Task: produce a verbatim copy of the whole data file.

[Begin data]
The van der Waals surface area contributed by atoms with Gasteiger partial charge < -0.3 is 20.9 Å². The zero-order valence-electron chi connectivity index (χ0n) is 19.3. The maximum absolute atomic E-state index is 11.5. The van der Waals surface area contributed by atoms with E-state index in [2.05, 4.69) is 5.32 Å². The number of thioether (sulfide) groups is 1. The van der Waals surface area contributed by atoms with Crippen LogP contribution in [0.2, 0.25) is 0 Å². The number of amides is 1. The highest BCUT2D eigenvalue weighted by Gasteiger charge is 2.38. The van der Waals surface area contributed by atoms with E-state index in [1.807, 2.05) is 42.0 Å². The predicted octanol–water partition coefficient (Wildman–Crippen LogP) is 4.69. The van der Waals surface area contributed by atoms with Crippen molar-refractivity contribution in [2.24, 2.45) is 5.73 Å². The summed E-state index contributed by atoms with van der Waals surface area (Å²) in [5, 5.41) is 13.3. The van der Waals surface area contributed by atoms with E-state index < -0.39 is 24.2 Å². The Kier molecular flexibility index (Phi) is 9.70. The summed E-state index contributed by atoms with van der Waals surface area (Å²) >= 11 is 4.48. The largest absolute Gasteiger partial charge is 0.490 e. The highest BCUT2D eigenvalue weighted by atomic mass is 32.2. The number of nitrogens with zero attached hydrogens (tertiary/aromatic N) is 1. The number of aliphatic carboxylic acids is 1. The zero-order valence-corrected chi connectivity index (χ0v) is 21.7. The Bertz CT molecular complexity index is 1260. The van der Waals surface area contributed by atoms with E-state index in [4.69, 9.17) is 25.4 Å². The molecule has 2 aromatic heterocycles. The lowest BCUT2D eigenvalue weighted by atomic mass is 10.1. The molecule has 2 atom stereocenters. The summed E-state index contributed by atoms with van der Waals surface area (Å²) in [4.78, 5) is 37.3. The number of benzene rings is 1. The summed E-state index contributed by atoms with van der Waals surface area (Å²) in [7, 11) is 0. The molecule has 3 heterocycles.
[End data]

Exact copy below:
The van der Waals surface area contributed by atoms with Gasteiger partial charge < -0.3 is 20.9 Å². The zero-order valence-electron chi connectivity index (χ0n) is 19.3. The maximum absolute atomic E-state index is 11.5. The van der Waals surface area contributed by atoms with E-state index in [2.05, 4.69) is 5.32 Å². The number of thioether (sulfide) groups is 1. The van der Waals surface area contributed by atoms with Crippen LogP contribution in [0.2, 0.25) is 0 Å². The number of amides is 1. The highest BCUT2D eigenvalue weighted by Gasteiger charge is 2.38. The van der Waals surface area contributed by atoms with E-state index in [1.807, 2.05) is 42.0 Å². The predicted octanol–water partition coefficient (Wildman–Crippen LogP) is 4.69. The van der Waals surface area contributed by atoms with Crippen molar-refractivity contribution in [2.24, 2.45) is 5.73 Å². The summed E-state index contributed by atoms with van der Waals surface area (Å²) in [5, 5.41) is 13.3. The van der Waals surface area contributed by atoms with E-state index < -0.39 is 24.2 Å². The Kier molecular flexibility index (Phi) is 9.70. The summed E-state index contributed by atoms with van der Waals surface area (Å²) >= 11 is 4.48. The largest absolute Gasteiger partial charge is 0.490 e. The highest BCUT2D eigenvalue weighted by atomic mass is 32.2. The number of nitrogens with zero attached hydrogens (tertiary/aromatic N) is 1. The number of aliphatic carboxylic acids is 1. The zero-order valence-corrected chi connectivity index (χ0v) is 21.7. The Bertz CT molecular complexity index is 1260. The van der Waals surface area contributed by atoms with E-state index in [4.69, 9.17) is 25.4 Å². The molecule has 2 aromatic heterocycles. The lowest BCUT2D eigenvalue weighted by atomic mass is 10.1. The molecule has 2 atom stereocenters. The summed E-state index contributed by atoms with van der Waals surface area (Å²) in [4.78, 5) is 37.3. The number of benzene rings is 1. The summed E-state index contributed by atoms with van der Waals surface area (Å²) in [7, 11) is 0. The molecule has 3 heterocycles.